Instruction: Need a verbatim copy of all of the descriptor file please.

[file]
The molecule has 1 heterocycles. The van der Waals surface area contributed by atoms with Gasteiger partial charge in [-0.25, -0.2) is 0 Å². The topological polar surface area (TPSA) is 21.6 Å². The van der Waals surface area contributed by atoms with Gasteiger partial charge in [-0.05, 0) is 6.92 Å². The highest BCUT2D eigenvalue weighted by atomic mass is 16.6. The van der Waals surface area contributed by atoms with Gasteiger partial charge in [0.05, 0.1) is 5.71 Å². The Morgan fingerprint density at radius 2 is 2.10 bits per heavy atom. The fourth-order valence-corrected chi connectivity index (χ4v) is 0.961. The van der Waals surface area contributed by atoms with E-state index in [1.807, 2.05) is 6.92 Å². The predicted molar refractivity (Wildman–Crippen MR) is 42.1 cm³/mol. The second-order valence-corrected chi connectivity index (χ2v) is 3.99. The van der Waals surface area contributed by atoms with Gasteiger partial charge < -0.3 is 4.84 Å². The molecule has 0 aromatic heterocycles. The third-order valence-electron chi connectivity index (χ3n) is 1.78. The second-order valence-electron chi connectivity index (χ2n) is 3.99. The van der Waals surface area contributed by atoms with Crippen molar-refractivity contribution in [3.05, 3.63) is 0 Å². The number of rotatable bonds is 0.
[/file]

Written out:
The molecule has 1 heterocycles. The van der Waals surface area contributed by atoms with Gasteiger partial charge in [-0.25, -0.2) is 0 Å². The topological polar surface area (TPSA) is 21.6 Å². The van der Waals surface area contributed by atoms with Gasteiger partial charge in [-0.05, 0) is 6.92 Å². The highest BCUT2D eigenvalue weighted by atomic mass is 16.6. The van der Waals surface area contributed by atoms with Gasteiger partial charge in [0.05, 0.1) is 5.71 Å². The Morgan fingerprint density at radius 2 is 2.10 bits per heavy atom. The fourth-order valence-corrected chi connectivity index (χ4v) is 0.961. The van der Waals surface area contributed by atoms with E-state index in [1.807, 2.05) is 6.92 Å². The predicted molar refractivity (Wildman–Crippen MR) is 42.1 cm³/mol. The second-order valence-corrected chi connectivity index (χ2v) is 3.99. The van der Waals surface area contributed by atoms with Gasteiger partial charge < -0.3 is 4.84 Å². The molecule has 0 aromatic heterocycles. The third-order valence-electron chi connectivity index (χ3n) is 1.78. The second-order valence-electron chi connectivity index (χ2n) is 3.99. The van der Waals surface area contributed by atoms with Crippen molar-refractivity contribution in [3.05, 3.63) is 0 Å². The number of rotatable bonds is 0.